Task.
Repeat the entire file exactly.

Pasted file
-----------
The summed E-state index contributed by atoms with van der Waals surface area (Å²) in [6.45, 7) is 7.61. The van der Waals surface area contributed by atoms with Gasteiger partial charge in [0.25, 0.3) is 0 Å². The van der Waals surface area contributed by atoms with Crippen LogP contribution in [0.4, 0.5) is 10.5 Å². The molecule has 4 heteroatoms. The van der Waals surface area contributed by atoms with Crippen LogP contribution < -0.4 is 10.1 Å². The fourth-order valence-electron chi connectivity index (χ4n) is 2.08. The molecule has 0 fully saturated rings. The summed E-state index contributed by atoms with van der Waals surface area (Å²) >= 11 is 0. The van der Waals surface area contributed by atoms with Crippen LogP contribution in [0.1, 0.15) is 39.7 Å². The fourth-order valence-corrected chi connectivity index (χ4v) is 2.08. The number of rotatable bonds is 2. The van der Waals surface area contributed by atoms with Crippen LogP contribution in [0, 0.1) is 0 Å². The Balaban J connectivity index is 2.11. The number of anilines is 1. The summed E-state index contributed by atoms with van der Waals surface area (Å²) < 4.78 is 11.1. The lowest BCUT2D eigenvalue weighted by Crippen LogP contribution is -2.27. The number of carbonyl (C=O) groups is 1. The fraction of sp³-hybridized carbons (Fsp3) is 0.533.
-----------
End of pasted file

The summed E-state index contributed by atoms with van der Waals surface area (Å²) in [6.45, 7) is 7.61. The van der Waals surface area contributed by atoms with Gasteiger partial charge in [0.25, 0.3) is 0 Å². The van der Waals surface area contributed by atoms with Crippen LogP contribution in [0.4, 0.5) is 10.5 Å². The molecule has 4 heteroatoms. The van der Waals surface area contributed by atoms with Crippen LogP contribution < -0.4 is 10.1 Å². The fourth-order valence-electron chi connectivity index (χ4n) is 2.08. The molecule has 0 fully saturated rings. The summed E-state index contributed by atoms with van der Waals surface area (Å²) >= 11 is 0. The van der Waals surface area contributed by atoms with Crippen LogP contribution in [0.1, 0.15) is 39.7 Å². The fourth-order valence-corrected chi connectivity index (χ4v) is 2.08. The number of rotatable bonds is 2. The van der Waals surface area contributed by atoms with Crippen LogP contribution in [0, 0.1) is 0 Å². The Balaban J connectivity index is 2.11. The number of anilines is 1. The summed E-state index contributed by atoms with van der Waals surface area (Å²) < 4.78 is 11.1. The lowest BCUT2D eigenvalue weighted by Crippen LogP contribution is -2.27. The number of carbonyl (C=O) groups is 1. The fraction of sp³-hybridized carbons (Fsp3) is 0.533.